Congress shall make no law respecting an establishment of religion, or prohibiting the free exercise thereof; or abridging the freedom of speech, or of the press; or the right of the people peaceably to assemble, and to petition the Government for a redress of grievances -The First Amendment to the United States Constitution
When I was in grade school, and then again in high school, it was a requirement for us children to learn the United States Bill of Rights. It’s fitting, after all– we live in this country, and therefore, should know at least the basic tenants of how it came to be.
As a child, I was primarily focused on the First Amendment; namely, the guarantee to the right of Free Speech. Don’t ask me why, but for some reason, that one stuck out to me far more than any of the others. Possibly, I’ve come to realize now, it was because I really didn’t understand what “freedom of speech” actually meant. In my adolescent, immature mind, the First Amendment gave me the unalienable right to say whatever the fuck I wanted. And, trust me, I tried this out– several times in fact; each time, with the same result (being grounded, after-school detentions, etc.).
It was then, somewhere in my tween years, I learned what the First Amendment actually protected us citizens against. It wasn’t the right for me to call teachers “assholes” when I didn’t find their arguments against my unfettered opinions uninspiring. It wasn’t, as I found out many times, a right to tell police officers to “fuck off” or my parents that I could curse “whenever the hell I damn want to, Mom!”. No– none of those things were genuinely true.
Read this next paragraph– you’ll be tested on it later.
The First Amendment, as I came to learn, prevents US citizens from government persecution. It allows us to worship whomever we’d like, assemble peacefully, not punish newspapers and blogs like this for speaking out against our government, and, pay attention now, the right to freedom of speech without government interference.
Why bring this up now, you ask? And on a website focused mainly on digital marketing?
Because, within the last few months, a few very public cases have been taking up major headlines on the Interwebs. And, along with major news stories, comes a deluge of opinionated posts on social networks.
Many of these heartfelt status updates, as it turns out, clearly do not understand the First Amendment.
Last month, public outcry over then-Mozilla CEO Brendan Eich’s financial support of anti same-sex marriage legislation eventually led to his resignation from the company. Just recently, as I’m sure all of you have heard by now, Clippers owner Donald Sterling was banned for life by the NBA, and likely will be forced to sell his portion of the team, for racist remarks (made in private, mind you), that were recorded and leaked by his then-mistress.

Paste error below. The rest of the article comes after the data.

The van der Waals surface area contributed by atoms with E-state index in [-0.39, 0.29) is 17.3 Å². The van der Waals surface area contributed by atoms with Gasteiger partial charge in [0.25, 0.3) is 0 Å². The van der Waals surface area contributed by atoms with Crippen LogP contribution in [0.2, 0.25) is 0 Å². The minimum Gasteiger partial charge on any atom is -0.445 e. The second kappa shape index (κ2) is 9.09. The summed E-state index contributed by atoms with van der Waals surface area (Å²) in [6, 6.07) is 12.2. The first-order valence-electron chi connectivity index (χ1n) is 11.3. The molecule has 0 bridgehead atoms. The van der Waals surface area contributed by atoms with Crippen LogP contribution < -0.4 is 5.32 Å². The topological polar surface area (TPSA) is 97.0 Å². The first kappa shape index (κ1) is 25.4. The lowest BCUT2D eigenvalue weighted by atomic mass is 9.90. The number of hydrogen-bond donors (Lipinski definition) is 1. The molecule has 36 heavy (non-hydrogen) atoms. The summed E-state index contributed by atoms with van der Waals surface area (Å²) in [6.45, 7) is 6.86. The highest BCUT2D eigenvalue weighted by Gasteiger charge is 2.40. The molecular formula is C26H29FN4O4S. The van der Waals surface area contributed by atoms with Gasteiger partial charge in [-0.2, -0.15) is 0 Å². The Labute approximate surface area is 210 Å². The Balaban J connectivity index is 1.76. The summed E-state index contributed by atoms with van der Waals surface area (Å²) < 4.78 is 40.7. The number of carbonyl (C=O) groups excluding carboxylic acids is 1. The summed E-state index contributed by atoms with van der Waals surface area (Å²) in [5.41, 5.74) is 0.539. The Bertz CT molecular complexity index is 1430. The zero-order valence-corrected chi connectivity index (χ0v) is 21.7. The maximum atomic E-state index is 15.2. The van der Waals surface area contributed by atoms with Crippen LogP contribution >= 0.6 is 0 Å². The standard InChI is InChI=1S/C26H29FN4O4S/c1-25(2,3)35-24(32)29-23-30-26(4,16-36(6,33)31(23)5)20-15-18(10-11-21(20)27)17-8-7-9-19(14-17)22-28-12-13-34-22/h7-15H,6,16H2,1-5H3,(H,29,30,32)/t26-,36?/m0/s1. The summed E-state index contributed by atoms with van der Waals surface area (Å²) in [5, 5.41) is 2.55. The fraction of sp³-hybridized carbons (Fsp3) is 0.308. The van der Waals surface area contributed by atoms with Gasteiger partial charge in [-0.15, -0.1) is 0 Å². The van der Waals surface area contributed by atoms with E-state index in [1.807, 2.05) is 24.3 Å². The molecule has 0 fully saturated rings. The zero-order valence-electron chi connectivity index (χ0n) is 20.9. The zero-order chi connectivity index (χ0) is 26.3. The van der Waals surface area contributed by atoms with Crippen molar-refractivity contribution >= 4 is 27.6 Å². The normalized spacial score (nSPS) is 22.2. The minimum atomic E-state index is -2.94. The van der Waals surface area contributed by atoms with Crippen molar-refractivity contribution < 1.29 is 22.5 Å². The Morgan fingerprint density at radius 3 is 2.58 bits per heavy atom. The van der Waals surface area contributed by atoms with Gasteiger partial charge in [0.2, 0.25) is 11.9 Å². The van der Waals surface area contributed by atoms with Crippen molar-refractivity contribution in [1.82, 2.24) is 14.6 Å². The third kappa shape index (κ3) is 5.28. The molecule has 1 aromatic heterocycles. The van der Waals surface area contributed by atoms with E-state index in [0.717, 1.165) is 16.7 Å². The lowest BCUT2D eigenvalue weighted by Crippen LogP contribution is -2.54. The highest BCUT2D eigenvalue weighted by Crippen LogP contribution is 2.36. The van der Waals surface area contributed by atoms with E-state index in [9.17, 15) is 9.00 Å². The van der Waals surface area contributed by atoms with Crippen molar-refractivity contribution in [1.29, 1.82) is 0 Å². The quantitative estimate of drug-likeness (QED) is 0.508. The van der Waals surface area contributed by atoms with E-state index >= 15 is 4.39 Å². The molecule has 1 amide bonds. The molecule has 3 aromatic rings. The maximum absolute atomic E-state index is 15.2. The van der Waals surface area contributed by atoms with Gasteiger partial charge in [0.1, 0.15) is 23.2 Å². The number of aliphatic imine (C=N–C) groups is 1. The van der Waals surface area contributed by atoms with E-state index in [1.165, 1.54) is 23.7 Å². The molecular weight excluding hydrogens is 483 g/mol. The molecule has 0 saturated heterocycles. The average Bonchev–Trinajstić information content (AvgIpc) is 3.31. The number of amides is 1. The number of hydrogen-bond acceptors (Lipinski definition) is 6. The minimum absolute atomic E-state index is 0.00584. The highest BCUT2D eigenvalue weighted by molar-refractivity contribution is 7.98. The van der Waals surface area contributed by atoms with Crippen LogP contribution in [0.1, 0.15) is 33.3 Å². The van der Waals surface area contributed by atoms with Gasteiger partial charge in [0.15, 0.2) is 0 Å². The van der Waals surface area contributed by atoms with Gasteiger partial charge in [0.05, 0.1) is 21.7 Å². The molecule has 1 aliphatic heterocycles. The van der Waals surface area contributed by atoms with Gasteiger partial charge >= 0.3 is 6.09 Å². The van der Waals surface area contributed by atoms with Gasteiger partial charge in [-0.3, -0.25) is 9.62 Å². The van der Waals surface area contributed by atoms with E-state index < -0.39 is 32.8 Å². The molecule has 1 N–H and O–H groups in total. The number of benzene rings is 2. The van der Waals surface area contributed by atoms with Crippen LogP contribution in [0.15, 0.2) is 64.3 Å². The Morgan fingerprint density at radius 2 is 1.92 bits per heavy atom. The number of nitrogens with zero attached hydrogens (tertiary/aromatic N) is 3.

What do these stories have in common? They both involve the personal beliefs, and the private speech, of two men who were later put in the hot seat, and forced to resign their employment status– and both stories sparked their fair-share of people who just don’t understand our First Amendment.
More with the Sterling story than anything, I’ve seen numerous posts on Facebook & Twitter, mostly by people I do now or once considered friends, asking why he should be fined and banned for something that is covered by the First Amendment right to freedom of speech.
Because, people, it’s not. Not at all. Not even close.
The First Amendment right to freedom of speech only protects American citizens from government persecution– not from action taken by an employer, parent, or teacher.
Think about it: if I were to go on Twitter and say that I hated the company I worked for (and called them out by name) repeatedly, I would deserve to be fired. There’s no question– this kind of activity can harm a company’s reputation and actually cost them money, should I say anything that potential or current clients of theirs were to take seriously. Being an employee of an organization means that I represent said company in the public eye, whether I’m the CEO or an entry-level newbie. A business’s reputation can mean everything, and anything that an individual within the organization does to harm that doesn’t belong there.
This is the case with both Sterling and Eich– although they are certainly entitled to their own opinions (and, no one is debating that), they also represent large corporations; therefore, their words and actions are not seen in the public, as right or wrong as that may be, as “theirs and theirs alone”.
While you are certainly entitled to your own opinion on these cases, and absolutely free to express those where & when you see fit, please leave the First Amendment out of it. Drudging up the issue of freedom of speech, in instances where the government is not involved, just makes you look uneducated. And it’s completely within my First Amendment right to tell you so.